Some of the domestic spaces and layouts that most affect us aren’t even rooms or sequences of them, but special microenvironments. Indeed, the true heart of a house or apartment can be a nook or fireplace, porch or furniture arrangement that architect Donlyn Lyndon . . . calls an aedicula. The Latin word originally referred to a miniature house or shrine, sometimes imagined as a hearth surrounded by four posts, that formed the ancient Roman home’s spiritual center. A modern aedicula can take many forms, Lyndon says, but it too is always a well-defined place that can accommodate several people.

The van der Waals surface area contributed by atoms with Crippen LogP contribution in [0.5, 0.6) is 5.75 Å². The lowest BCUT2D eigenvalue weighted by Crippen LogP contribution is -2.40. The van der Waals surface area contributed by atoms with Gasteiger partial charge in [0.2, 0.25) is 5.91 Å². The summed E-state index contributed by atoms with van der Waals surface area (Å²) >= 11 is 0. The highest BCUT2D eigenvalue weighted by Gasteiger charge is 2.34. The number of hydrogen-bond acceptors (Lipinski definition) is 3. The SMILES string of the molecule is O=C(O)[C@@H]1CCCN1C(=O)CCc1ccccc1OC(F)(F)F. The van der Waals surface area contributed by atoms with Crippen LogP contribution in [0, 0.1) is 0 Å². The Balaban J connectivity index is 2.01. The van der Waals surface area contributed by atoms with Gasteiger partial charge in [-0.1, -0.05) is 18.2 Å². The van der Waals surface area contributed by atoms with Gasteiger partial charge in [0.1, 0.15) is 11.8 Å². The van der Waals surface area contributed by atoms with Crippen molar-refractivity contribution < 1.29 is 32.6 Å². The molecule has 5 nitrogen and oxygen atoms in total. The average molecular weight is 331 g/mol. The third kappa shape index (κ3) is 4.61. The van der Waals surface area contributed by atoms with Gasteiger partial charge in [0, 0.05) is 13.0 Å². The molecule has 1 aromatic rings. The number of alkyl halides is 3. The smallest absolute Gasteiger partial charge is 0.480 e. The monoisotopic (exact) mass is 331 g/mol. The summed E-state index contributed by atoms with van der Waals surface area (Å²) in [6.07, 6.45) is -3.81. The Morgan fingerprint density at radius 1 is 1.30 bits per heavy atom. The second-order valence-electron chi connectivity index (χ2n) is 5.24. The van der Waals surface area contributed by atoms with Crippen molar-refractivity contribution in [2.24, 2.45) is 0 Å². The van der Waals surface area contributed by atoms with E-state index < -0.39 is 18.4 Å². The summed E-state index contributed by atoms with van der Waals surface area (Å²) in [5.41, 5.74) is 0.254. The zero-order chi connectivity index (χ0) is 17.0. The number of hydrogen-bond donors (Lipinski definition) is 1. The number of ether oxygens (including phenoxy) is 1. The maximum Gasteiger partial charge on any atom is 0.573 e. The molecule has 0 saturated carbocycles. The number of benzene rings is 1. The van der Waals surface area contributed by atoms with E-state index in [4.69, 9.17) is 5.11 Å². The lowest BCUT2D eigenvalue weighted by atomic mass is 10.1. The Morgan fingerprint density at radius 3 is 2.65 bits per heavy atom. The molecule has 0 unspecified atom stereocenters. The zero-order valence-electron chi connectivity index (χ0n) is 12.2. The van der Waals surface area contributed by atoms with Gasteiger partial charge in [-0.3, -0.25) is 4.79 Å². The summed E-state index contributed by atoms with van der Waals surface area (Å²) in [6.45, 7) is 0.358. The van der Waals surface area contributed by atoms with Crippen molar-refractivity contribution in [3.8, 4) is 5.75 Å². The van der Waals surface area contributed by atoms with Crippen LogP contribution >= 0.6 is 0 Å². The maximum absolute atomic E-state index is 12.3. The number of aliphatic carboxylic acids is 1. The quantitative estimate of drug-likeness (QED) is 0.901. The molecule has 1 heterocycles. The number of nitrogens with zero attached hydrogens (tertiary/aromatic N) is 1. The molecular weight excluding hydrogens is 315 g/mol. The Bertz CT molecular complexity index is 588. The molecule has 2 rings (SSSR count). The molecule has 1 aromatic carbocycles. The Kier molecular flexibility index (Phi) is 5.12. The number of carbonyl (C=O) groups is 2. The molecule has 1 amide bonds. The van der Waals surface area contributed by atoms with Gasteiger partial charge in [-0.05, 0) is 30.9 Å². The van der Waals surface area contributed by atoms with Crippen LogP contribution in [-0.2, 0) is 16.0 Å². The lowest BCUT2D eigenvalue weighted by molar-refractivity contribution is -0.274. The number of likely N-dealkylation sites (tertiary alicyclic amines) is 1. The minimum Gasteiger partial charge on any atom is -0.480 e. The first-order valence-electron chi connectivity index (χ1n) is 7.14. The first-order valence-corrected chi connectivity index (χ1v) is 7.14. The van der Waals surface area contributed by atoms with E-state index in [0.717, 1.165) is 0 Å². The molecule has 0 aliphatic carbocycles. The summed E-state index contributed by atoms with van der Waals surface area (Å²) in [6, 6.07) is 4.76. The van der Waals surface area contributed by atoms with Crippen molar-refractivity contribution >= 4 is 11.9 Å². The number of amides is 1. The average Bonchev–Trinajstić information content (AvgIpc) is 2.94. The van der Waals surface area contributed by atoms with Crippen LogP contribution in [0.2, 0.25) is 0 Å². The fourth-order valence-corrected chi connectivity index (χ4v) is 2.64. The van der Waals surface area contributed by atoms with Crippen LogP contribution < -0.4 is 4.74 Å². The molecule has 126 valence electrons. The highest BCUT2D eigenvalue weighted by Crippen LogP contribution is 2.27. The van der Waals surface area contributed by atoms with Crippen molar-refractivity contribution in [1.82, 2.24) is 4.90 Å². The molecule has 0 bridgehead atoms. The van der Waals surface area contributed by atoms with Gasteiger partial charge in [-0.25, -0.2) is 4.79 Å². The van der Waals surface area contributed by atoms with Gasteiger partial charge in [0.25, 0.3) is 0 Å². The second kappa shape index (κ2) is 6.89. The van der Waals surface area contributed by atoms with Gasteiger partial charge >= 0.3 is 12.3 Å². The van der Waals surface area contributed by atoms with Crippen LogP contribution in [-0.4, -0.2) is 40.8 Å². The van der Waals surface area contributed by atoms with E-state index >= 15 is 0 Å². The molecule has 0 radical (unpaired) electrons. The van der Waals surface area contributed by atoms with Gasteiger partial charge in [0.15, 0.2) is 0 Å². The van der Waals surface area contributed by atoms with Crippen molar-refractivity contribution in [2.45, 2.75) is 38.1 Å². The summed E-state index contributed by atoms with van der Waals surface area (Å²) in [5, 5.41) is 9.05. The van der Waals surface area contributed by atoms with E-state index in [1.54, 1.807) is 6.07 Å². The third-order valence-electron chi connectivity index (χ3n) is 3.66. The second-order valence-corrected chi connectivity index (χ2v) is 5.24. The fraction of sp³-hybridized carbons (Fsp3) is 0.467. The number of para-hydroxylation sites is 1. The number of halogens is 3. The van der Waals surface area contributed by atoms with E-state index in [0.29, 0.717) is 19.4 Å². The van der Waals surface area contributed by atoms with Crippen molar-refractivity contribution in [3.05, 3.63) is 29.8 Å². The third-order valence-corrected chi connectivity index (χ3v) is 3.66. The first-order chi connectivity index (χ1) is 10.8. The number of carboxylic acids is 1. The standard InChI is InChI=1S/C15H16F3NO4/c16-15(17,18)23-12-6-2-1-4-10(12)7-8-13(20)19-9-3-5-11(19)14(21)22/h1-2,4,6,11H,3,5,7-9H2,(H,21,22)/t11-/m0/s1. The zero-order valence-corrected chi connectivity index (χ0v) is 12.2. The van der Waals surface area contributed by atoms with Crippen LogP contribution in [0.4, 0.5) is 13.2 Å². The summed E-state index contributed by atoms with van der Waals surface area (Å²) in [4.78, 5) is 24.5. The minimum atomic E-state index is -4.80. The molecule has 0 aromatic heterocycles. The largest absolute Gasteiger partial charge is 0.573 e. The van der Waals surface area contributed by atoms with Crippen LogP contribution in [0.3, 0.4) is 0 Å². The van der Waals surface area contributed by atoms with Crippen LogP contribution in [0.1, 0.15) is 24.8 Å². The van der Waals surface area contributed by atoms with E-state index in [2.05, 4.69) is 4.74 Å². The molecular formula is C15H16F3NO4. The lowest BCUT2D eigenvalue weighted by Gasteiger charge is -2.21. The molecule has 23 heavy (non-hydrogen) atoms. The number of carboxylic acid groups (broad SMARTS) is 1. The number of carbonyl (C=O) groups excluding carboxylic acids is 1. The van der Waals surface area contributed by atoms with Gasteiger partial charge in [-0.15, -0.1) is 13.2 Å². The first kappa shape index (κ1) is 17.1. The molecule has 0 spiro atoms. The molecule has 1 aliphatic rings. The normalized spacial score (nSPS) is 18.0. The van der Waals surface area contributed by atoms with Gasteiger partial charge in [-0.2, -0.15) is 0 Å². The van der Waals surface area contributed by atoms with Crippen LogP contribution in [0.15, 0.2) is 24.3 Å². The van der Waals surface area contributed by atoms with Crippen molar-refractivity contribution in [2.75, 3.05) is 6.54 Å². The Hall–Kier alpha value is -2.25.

An aedicula requires some serious thinking. As Lyndon explains: ‘It’s a little house within a house that helps you understand the larger one. That marks a place in the home that you care about, or that your life moves around, or where you put the stuff you like best. . . . The aedicula sets up a counterpoint between the fluid, improvised, changeable aspect of domestic life and this thing that keeps saying, “There’s something central that’s always here.”’
From House Thinking (2006), by Winifred Gallagher.